A news report from the first week of the leak.
Since March 25, the Elgin gas platform off the coast of Scotland has been leaking 7 million cubic feet of gas a day. The natural gas, mostly methane, doesn’t have the dark stain of oil and it hasn’t inspired the news coverage of Deepwater Horizon. But that doesn’t mean it can be ignored.
Like carbon dioxide, methane is a greenhouse gas that traps heat in the Earth’s atmosphere. But methane is much worse: the same amount of methane will have 25 times the warming effect of carbon dioxide over a 100-year period. In the six months that it will take to stop the leak, enough methane would have escaped into the atmosphere to equal the annual global warning impact as 300,000 new cars, according to a recent TIME article.
The Elgin gas leakage is an extreme example of how natural gas exploration and processing is always beset by leaks. After all, the stuff is gas that wants to float away. The TIME piece dissects a recent paper in the Proceedings of the National Academy of Sciences evaluating whether natural gas really is more environmentally friendly than coal. Their answer? It depends, and it partially depends on leaks. Read More
How to make natural gas? Flush the toilet, and wait three weeks. At least that’s the plan for homes involved in the Didcot Renewable Gas Project, which will be recycling residents’ waste into renewable natural gas, aka “biogas“.
Gearóid Lane, managing director of communities and new energy at British Gas, said: “This renewable gas project is a real milestone in Britain’s energy history, and will help customers and the environment alike. Renewable gas has the potential to make a significant contribution to meeting the UK’s energy needs. Gas from sewage is just one part of a bigger project, which will see us using brewery and food waste and farm slurry to generate gas to heat homes.” [The Guardian]
The renewable gas won’t smell bad or function any differently than the gas already being provided to customers’ homes. This isn’t the first biogas plant in the U.K. or the world, but it is the first facility whose biogas is made directly from human waste and transferred back to those humans’ homes. Most of the other plants run off of agricultural and food waste.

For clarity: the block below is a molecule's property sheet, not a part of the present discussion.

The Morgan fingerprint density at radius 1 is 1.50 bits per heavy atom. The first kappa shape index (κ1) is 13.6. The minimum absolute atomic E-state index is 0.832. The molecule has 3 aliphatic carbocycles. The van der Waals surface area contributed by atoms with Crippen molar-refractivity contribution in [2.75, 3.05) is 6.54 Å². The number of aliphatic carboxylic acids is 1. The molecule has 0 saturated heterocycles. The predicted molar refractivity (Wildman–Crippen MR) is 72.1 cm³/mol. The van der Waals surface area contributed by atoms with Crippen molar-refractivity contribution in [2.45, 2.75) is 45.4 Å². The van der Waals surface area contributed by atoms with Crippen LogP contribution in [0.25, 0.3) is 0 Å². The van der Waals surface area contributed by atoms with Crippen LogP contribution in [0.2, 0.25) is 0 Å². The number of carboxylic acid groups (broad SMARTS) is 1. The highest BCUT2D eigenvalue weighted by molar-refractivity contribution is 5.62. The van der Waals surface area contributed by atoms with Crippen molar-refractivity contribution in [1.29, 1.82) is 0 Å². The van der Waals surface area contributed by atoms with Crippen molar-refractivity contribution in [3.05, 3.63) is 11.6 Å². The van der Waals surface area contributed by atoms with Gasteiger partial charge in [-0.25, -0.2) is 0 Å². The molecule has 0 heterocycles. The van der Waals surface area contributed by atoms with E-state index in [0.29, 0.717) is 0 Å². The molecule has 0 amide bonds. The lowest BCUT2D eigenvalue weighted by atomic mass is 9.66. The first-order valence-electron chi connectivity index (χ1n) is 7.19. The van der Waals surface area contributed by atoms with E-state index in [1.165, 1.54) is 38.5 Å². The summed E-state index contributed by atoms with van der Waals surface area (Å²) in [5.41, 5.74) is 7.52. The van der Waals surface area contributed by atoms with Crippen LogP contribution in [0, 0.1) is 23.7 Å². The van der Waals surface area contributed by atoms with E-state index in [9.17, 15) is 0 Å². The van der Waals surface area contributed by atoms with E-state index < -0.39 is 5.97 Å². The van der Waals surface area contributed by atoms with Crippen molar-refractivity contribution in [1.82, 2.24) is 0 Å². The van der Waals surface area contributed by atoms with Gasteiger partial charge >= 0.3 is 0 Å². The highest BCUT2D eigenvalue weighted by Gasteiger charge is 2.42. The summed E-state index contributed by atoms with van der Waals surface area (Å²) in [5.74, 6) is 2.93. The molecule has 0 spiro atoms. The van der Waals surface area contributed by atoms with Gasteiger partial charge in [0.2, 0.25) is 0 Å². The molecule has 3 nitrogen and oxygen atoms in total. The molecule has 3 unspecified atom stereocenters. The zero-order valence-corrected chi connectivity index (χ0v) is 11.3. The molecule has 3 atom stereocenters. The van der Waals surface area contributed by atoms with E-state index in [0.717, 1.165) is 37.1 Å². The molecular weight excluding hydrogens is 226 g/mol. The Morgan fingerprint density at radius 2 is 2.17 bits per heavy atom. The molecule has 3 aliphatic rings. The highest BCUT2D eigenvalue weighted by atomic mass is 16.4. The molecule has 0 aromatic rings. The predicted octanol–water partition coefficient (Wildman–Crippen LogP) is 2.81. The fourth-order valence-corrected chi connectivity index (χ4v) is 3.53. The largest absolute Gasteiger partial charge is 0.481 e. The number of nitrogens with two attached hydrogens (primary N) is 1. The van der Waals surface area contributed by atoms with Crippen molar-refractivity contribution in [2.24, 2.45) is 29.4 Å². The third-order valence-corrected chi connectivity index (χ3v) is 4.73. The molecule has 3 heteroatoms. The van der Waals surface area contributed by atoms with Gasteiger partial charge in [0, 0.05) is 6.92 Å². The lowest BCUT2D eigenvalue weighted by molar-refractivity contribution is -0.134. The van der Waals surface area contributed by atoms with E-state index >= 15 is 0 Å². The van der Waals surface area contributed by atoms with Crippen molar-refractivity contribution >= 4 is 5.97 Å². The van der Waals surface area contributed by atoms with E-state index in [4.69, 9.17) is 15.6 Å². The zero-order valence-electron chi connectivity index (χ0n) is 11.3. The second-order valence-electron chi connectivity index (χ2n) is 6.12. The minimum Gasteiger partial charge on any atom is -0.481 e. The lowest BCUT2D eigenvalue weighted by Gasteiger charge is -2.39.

The plant is just a test project, able to provide gas to about 200 homes. But the British government is hopeful that more such projects will help the country reach its goal of 15 percent renewable energy by 2020. Said Martin Baggs, chief executive of the utility company Thames Water:
“Every sewage works in Britain is a potential source of local renewable gas waiting to be put to use.” [BBC News]
An EPA report published Tuesday told residents near Pavillion, Wyoming to avoid drinking and cooking with well water after tests revealed petroleum hydrocarbons and other contaminants in 17 out of 19 wells near the town. Many residents worry that local drilling for natural gas is to blame. The EPA is still investigating.
“EPA has not reached any conclusions about how constituents of concern are occurring in domestic wells,” the report said. [Reuters]
As the agency continues its investigation, it along with other government organizations and the natural gas company EnCana, will provide alternative drinking water sources for affected residents. EnCana volunteered to provide the water, though a company representative told the AP that company’s tie to the contaminated the wells is unclear–since the chemicals appeared in earlier EPA tests, before EnCana’s drilling started in 2005.